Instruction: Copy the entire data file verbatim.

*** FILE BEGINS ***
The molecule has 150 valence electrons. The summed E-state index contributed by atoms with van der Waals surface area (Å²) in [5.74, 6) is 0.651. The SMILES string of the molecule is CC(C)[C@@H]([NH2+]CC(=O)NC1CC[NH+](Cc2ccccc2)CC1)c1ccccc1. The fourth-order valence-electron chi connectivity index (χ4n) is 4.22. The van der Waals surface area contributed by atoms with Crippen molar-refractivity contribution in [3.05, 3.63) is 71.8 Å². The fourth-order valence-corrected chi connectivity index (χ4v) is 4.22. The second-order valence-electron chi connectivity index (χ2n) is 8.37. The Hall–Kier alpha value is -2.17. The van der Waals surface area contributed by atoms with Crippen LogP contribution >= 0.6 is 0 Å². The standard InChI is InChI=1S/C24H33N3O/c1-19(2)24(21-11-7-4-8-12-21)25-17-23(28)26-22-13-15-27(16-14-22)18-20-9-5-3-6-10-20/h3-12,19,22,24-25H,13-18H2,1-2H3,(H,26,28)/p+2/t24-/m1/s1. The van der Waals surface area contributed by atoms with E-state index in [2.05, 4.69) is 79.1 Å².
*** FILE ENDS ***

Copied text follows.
The molecule has 150 valence electrons. The summed E-state index contributed by atoms with van der Waals surface area (Å²) in [5.74, 6) is 0.651. The SMILES string of the molecule is CC(C)[C@@H]([NH2+]CC(=O)NC1CC[NH+](Cc2ccccc2)CC1)c1ccccc1. The fourth-order valence-electron chi connectivity index (χ4n) is 4.22. The van der Waals surface area contributed by atoms with Crippen molar-refractivity contribution in [3.05, 3.63) is 71.8 Å². The fourth-order valence-corrected chi connectivity index (χ4v) is 4.22. The second-order valence-electron chi connectivity index (χ2n) is 8.37. The Hall–Kier alpha value is -2.17. The van der Waals surface area contributed by atoms with Crippen LogP contribution >= 0.6 is 0 Å². The standard InChI is InChI=1S/C24H33N3O/c1-19(2)24(21-11-7-4-8-12-21)25-17-23(28)26-22-13-15-27(16-14-22)18-20-9-5-3-6-10-20/h3-12,19,22,24-25H,13-18H2,1-2H3,(H,26,28)/p+2/t24-/m1/s1. The van der Waals surface area contributed by atoms with E-state index in [2.05, 4.69) is 79.1 Å².